Nick Abbot 10pm - 1am
Shelagh Fogarty: We cannot say PM definitively lied to Parliament on 'bodies piled high' remarks
28 April 2021, 19:03
This is the moment Shelagh Fogarty pushes back against a caller who says that Boris Johnson is "a proven liar" amid allegations that he said he would rather see "bodies pile high in their thousands" than order a third lockdown.
Matt in Haringey began by accusing Boris Johnson of "directly lying to the public" in his response to Sir Keir Starmer's question about the alleged comment at Prime Minister's Questions.
Matt told Shelagh: "What he [allegedly] said was awful, but the fact that there's such an obvious cover-up and he won't answer these direct questions regardless of whether it's about the flat or if he said these words, he won't give a straight answer."
He then asked: "If he's willing to lie as he did today, what do we do from here?"
When Shelagh reminded him this is "in your view Matt, in your view", he said: "Do we not believe the BBC? Do we not believe newspapers? Do we not believe credible sources?"
Shelagh responded by saying "these are good and trustworthy reporters saying unnamed people - multiple sources - have told me they heard him say this.
"That is a strong news report, but it isn't hard evidence, is it? That's why I'm saying you can't fully say, squarely, that Boris Johnson has just lied about that because we don't know for sure.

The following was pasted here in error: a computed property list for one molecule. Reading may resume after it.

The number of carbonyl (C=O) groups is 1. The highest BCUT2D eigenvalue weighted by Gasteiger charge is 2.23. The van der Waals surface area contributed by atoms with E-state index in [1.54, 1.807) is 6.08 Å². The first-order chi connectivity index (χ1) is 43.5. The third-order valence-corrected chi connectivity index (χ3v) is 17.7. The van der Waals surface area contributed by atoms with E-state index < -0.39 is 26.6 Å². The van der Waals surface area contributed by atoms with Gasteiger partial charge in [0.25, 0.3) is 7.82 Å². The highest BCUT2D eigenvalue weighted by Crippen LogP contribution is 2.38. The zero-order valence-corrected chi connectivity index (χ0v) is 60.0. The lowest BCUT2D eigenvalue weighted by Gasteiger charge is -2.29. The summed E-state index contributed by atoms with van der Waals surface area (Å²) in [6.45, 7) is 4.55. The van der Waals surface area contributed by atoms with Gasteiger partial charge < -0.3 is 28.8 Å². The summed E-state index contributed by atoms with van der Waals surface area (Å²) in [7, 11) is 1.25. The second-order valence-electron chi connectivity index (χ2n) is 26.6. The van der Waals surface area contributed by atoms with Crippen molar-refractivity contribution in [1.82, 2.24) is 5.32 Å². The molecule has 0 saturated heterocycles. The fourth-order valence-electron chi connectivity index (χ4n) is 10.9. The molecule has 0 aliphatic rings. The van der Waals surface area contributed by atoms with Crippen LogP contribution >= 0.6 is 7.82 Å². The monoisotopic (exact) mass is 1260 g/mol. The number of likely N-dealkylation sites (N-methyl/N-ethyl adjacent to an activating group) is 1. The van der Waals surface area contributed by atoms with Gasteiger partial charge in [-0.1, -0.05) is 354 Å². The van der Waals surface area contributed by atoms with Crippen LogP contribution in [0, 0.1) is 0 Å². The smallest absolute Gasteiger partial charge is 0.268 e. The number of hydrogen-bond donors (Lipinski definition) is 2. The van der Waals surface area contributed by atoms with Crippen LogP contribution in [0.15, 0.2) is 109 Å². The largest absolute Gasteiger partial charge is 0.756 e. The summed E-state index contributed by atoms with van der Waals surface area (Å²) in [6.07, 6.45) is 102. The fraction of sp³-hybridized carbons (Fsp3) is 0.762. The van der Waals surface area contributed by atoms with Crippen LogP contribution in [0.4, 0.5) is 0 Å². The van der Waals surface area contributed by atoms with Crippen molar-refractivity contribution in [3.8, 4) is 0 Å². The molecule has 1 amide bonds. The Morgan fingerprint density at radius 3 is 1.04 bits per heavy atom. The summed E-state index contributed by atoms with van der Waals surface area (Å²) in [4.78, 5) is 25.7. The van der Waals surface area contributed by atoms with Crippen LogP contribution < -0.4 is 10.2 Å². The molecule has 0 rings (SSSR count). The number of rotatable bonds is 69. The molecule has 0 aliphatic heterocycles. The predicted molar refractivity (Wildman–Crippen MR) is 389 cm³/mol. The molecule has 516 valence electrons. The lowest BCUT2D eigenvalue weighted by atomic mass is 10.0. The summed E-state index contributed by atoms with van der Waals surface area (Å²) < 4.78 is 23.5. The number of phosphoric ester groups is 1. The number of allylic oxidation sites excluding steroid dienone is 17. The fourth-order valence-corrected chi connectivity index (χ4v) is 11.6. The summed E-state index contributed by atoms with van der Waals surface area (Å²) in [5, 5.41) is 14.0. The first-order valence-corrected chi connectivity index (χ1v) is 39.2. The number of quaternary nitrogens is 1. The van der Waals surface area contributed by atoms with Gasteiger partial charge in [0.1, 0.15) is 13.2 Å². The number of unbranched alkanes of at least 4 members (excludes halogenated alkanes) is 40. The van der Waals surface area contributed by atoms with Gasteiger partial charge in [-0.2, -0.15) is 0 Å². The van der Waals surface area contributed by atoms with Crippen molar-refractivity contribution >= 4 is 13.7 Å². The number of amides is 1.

"You have made your judgement and you are quite within your rights to, but all I am saying is we don't know yet who paid for the flat and how, or when, and if any strings came with it, and we don't know precisely what was said in that room."
Shelagh was referring to the “bodies pile high" comment which was allegedly overheard when the PM shouted it in his study.
Having heard from Shelagh that MPs cannot be accused of being liars in the House of Commons, Matt said it was "ridiculous" that "we can't accuse the Prime Minister of lying when there's evidence to suggest he is lying".
Shelagh replied: "There's a very serious standard in the House of Commons that if you are found to have lied at that dispatch box... there are serious, serious sanctions as a result of that.
"So the 'L word' is something that cannot be thrown about lightly."
Shelagh concluded by saying that "Keir Starmer didn't quite get it right today because he gave [Boris Johnson] an out."
Speaking of Sir Keir performance, Shelagh explained: He said 'Can you tell the Commons whether you said these things?'. So Boris Johnson answered the first part of that question - no I can't tell the Commons. No thanks, I don't want to."
"He needs to ask a sharper question next time - 'did you ask this or didn't you?' is the question."